Anyway, a high school Police resource officer called me today. Some kid was on the bus today and found my wallet and turned it in to him. So I at least have my wallet back. I at least know no one is going to try to take my insurance card to make medical claims or use my drivers license to do whatever it is people do with drivers licenses. I got my nursing license and my CPR/AED card back. I have all my other cards to shred. I kind of wish that kid had found and turned my wallet in yesterday, before I went to the DMV and paid for a new drivers license and got a new shitty picture taken… but, I’ll take it. I love that old, red wallet. I’m happy to have it back.
In defiance of this authoritarian government, a rebellion known as the Independent Faction (Browncoats) fought to maintain autonomy and resist Government control over the world. This resulted in a war that raged for several years, resulting in heavy casualties on both sides, until the Government emerged victorious. An armistice was signed between the Government and the Independent Faction, ending the war, and securing Government control over the entire wor—oh wait. That’s Firefly.
Stephen Beizer passed away on September 10, 2014, after months of suffering caused by pancreatic cancer.
Stephen’s wife, Helene, and son, Jaret, are left on their own, with no financial resources. Helene made a conscious decision long ago to take care of her severely intellectually and physically disabled son full-time, so she hasn’t been in the workforce for decades.
Stephen’s tragic death has left the remaining members of his family out of time and out of luck. In his final years, the family was living off Stephen and Helene’s Social Security checks and what little their immediate family and close friends could contribute. That was how they could even keep a roof over their heads. Now Helene and Jaret are completely broke, with no money to pay the rent or keep on the lights. And the worst financial legacy of Stephen’s cancer is nearly a quarter million dollars in unpaid medical bills because Medicare only covered 85 percent of his ultimately unsuccessful treatment.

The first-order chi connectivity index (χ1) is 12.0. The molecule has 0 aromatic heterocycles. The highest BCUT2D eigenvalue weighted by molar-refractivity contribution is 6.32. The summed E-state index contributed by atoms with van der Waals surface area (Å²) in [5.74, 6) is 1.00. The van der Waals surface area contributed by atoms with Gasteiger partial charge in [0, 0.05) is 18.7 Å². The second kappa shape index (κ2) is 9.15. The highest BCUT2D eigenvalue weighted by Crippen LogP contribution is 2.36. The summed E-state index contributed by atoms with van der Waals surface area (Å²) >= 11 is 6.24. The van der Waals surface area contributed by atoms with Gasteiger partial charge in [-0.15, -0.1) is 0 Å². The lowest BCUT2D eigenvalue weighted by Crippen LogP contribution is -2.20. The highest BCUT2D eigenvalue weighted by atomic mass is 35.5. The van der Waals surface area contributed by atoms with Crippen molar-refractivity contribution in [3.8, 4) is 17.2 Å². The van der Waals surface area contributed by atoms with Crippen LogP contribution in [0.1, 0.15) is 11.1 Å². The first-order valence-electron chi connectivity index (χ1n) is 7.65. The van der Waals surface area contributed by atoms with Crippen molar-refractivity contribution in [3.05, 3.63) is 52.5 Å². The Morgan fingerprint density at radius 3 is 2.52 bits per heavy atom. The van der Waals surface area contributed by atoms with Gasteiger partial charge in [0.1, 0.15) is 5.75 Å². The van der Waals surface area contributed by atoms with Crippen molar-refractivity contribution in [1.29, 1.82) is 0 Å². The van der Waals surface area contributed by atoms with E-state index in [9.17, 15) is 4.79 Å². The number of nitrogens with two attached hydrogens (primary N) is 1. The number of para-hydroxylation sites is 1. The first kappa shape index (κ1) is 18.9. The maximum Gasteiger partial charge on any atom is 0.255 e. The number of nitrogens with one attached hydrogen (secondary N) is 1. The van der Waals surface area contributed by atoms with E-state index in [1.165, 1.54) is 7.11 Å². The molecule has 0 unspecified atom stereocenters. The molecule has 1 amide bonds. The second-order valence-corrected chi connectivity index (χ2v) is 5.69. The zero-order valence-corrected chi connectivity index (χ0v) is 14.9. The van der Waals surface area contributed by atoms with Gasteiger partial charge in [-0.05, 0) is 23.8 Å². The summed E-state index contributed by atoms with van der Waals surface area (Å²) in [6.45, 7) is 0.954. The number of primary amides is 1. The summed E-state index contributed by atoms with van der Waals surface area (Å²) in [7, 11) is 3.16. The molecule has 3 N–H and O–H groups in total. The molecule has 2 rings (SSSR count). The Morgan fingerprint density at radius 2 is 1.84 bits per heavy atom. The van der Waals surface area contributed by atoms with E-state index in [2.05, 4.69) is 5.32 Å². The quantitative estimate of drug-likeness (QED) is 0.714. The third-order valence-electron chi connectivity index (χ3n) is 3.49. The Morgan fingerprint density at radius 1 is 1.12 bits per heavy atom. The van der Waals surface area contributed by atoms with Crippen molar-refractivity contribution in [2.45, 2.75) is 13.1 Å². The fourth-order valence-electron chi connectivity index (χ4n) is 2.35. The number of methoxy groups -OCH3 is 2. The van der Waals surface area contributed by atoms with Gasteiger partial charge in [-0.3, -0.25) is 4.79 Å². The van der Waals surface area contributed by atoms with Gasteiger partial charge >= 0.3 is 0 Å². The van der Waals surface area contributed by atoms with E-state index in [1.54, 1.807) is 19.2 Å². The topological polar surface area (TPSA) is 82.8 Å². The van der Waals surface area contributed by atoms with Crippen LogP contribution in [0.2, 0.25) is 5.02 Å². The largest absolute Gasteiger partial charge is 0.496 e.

If you can’t afford to donate or don’t feel comfortable doing so, please share this family’s situation in hope of finding a solution soon. Advice and thoughtful words are always appreciated in this difficult time. This family lives in Scottsdale, AZ, and any assistance with finding local resources would be fantastic.
Walking the dog, talking about something. I quoted "Ella Enchanted".
Me:It has music. You wouldn't like it.
Tom:I hate music.
Me:The cast of the movie is singing the music and it's not like "The Producers".
Tom:The only musical I will ever like.
Me:The musical as a movie based off the Broadway performance based on the movie.
Me:I don't think "Young Frankenstein" made it to the movie stage yet, but the Broadway version was amazing... I saw the Kevin Kostner Robin Hood after I saw "Men in Tights" and then "Men in Tights" just got even better.
Tom:That one is already kind of a musical.
Tom:"Waterworld" should be a musical.
Me:♫ I have a tomato plant; I water it with my pee! ♫
My grandpa was a surgeon. In the Navy. He went to Marquette University for medical school and did his residency at what is now Froedtert and the Medical College of Wisconsin.
Five years ago, my grandpa was completely independent. Driving, talking, walking, sort of emailing, hand cutting and polishing agates to make jewelry and bolo ties.
ALS took up residence, almost unnoticeable.
Starting with his speech. His words were a little slurred. Not all of them. Just a few. Weeks went by and a few more words sounded a little off. More weeks went by, and he started using a cane. Then he stopped being able to drive, to walk without a hand supporting him, to go from sitting to standing without someone helping to lift him.